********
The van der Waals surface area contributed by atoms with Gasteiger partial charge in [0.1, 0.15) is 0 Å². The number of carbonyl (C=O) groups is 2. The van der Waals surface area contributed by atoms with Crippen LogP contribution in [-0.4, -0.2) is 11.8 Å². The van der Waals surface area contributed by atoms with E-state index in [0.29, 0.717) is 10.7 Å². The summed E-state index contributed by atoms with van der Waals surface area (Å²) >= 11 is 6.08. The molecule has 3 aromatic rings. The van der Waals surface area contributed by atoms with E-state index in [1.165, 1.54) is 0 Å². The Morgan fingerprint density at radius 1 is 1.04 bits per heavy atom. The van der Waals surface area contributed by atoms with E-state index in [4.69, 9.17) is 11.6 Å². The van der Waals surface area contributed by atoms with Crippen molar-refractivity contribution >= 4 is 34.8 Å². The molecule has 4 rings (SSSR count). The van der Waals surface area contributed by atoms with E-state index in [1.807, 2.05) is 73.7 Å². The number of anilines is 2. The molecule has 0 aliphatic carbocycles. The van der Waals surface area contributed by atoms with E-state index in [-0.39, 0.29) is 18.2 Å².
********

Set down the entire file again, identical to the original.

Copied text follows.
The van der Waals surface area contributed by atoms with Gasteiger partial charge in [0.1, 0.15) is 0 Å². The number of carbonyl (C=O) groups is 2. The van der Waals surface area contributed by atoms with Crippen LogP contribution in [-0.4, -0.2) is 11.8 Å². The van der Waals surface area contributed by atoms with E-state index in [0.29, 0.717) is 10.7 Å². The summed E-state index contributed by atoms with van der Waals surface area (Å²) >= 11 is 6.08. The molecule has 3 aromatic rings. The van der Waals surface area contributed by atoms with E-state index in [1.165, 1.54) is 0 Å². The Morgan fingerprint density at radius 1 is 1.04 bits per heavy atom. The van der Waals surface area contributed by atoms with E-state index in [4.69, 9.17) is 11.6 Å². The van der Waals surface area contributed by atoms with Crippen molar-refractivity contribution >= 4 is 34.8 Å². The molecule has 4 rings (SSSR count). The van der Waals surface area contributed by atoms with E-state index in [1.807, 2.05) is 73.7 Å². The number of anilines is 2. The molecule has 0 aliphatic carbocycles. The van der Waals surface area contributed by atoms with E-state index in [-0.39, 0.29) is 18.2 Å².